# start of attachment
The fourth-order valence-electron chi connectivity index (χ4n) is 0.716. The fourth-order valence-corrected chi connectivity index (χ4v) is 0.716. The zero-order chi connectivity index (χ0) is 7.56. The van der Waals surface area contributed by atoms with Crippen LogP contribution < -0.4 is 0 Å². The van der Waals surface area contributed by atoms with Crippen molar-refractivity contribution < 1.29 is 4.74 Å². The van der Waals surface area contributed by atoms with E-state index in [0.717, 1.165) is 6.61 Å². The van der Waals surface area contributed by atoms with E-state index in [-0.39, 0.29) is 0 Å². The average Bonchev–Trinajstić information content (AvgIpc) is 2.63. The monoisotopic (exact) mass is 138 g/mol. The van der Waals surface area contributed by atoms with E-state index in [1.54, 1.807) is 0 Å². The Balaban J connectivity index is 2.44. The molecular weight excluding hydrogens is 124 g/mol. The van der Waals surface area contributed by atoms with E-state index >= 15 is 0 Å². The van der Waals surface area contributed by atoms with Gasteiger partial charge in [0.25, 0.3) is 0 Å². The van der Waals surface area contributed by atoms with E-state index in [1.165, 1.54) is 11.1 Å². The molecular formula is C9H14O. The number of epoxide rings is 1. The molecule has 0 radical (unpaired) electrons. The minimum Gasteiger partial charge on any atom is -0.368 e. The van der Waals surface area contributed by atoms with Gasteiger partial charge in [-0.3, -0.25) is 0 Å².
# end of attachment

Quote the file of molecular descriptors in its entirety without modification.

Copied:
The fourth-order valence-electron chi connectivity index (χ4n) is 0.716. The fourth-order valence-corrected chi connectivity index (χ4v) is 0.716. The zero-order chi connectivity index (χ0) is 7.56. The van der Waals surface area contributed by atoms with Crippen LogP contribution < -0.4 is 0 Å². The van der Waals surface area contributed by atoms with Crippen molar-refractivity contribution < 1.29 is 4.74 Å². The van der Waals surface area contributed by atoms with E-state index in [0.717, 1.165) is 6.61 Å². The van der Waals surface area contributed by atoms with E-state index in [-0.39, 0.29) is 0 Å². The average Bonchev–Trinajstić information content (AvgIpc) is 2.63. The monoisotopic (exact) mass is 138 g/mol. The van der Waals surface area contributed by atoms with E-state index in [1.54, 1.807) is 0 Å². The Balaban J connectivity index is 2.44. The molecular weight excluding hydrogens is 124 g/mol. The van der Waals surface area contributed by atoms with E-state index >= 15 is 0 Å². The van der Waals surface area contributed by atoms with Gasteiger partial charge in [0.25, 0.3) is 0 Å². The van der Waals surface area contributed by atoms with E-state index in [1.165, 1.54) is 11.1 Å². The molecular formula is C9H14O. The number of epoxide rings is 1. The molecule has 0 radical (unpaired) electrons. The minimum Gasteiger partial charge on any atom is -0.368 e. The van der Waals surface area contributed by atoms with Gasteiger partial charge in [-0.3, -0.25) is 0 Å².